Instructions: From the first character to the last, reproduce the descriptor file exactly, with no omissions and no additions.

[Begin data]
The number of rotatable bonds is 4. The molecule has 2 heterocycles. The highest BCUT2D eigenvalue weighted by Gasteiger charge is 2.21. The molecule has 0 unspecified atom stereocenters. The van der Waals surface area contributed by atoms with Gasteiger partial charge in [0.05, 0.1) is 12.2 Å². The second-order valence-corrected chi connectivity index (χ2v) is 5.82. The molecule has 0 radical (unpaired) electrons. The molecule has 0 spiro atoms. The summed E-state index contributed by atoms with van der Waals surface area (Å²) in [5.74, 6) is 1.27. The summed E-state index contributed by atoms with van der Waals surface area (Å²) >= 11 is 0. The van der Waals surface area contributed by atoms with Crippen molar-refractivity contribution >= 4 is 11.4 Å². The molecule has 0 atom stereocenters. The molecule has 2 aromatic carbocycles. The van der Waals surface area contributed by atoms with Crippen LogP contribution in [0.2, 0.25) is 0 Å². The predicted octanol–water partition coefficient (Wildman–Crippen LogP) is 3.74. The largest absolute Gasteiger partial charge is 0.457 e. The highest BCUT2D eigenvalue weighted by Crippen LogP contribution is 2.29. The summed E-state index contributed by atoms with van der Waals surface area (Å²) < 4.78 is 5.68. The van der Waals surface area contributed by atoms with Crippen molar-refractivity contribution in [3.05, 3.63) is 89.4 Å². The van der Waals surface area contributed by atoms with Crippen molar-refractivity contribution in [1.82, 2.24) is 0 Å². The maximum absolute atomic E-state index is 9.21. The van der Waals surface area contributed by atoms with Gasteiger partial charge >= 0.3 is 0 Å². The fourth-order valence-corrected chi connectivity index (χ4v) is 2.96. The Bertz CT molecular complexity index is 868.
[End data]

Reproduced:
The number of rotatable bonds is 4. The molecule has 2 heterocycles. The highest BCUT2D eigenvalue weighted by Gasteiger charge is 2.21. The molecule has 0 unspecified atom stereocenters. The van der Waals surface area contributed by atoms with Gasteiger partial charge in [0.05, 0.1) is 12.2 Å². The second-order valence-corrected chi connectivity index (χ2v) is 5.82. The molecule has 0 radical (unpaired) electrons. The molecule has 0 spiro atoms. The summed E-state index contributed by atoms with van der Waals surface area (Å²) in [5.74, 6) is 1.27. The summed E-state index contributed by atoms with van der Waals surface area (Å²) >= 11 is 0. The van der Waals surface area contributed by atoms with Crippen molar-refractivity contribution >= 4 is 11.4 Å². The molecule has 0 atom stereocenters. The molecule has 2 aromatic carbocycles. The van der Waals surface area contributed by atoms with Crippen LogP contribution in [0.2, 0.25) is 0 Å². The predicted octanol–water partition coefficient (Wildman–Crippen LogP) is 3.74. The largest absolute Gasteiger partial charge is 0.457 e. The highest BCUT2D eigenvalue weighted by Crippen LogP contribution is 2.29. The summed E-state index contributed by atoms with van der Waals surface area (Å²) < 4.78 is 5.68. The van der Waals surface area contributed by atoms with Crippen molar-refractivity contribution in [3.05, 3.63) is 89.4 Å². The van der Waals surface area contributed by atoms with Crippen molar-refractivity contribution in [1.82, 2.24) is 0 Å². The maximum absolute atomic E-state index is 9.21. The van der Waals surface area contributed by atoms with Gasteiger partial charge >= 0.3 is 0 Å². The fourth-order valence-corrected chi connectivity index (χ4v) is 2.96. The Bertz CT molecular complexity index is 868.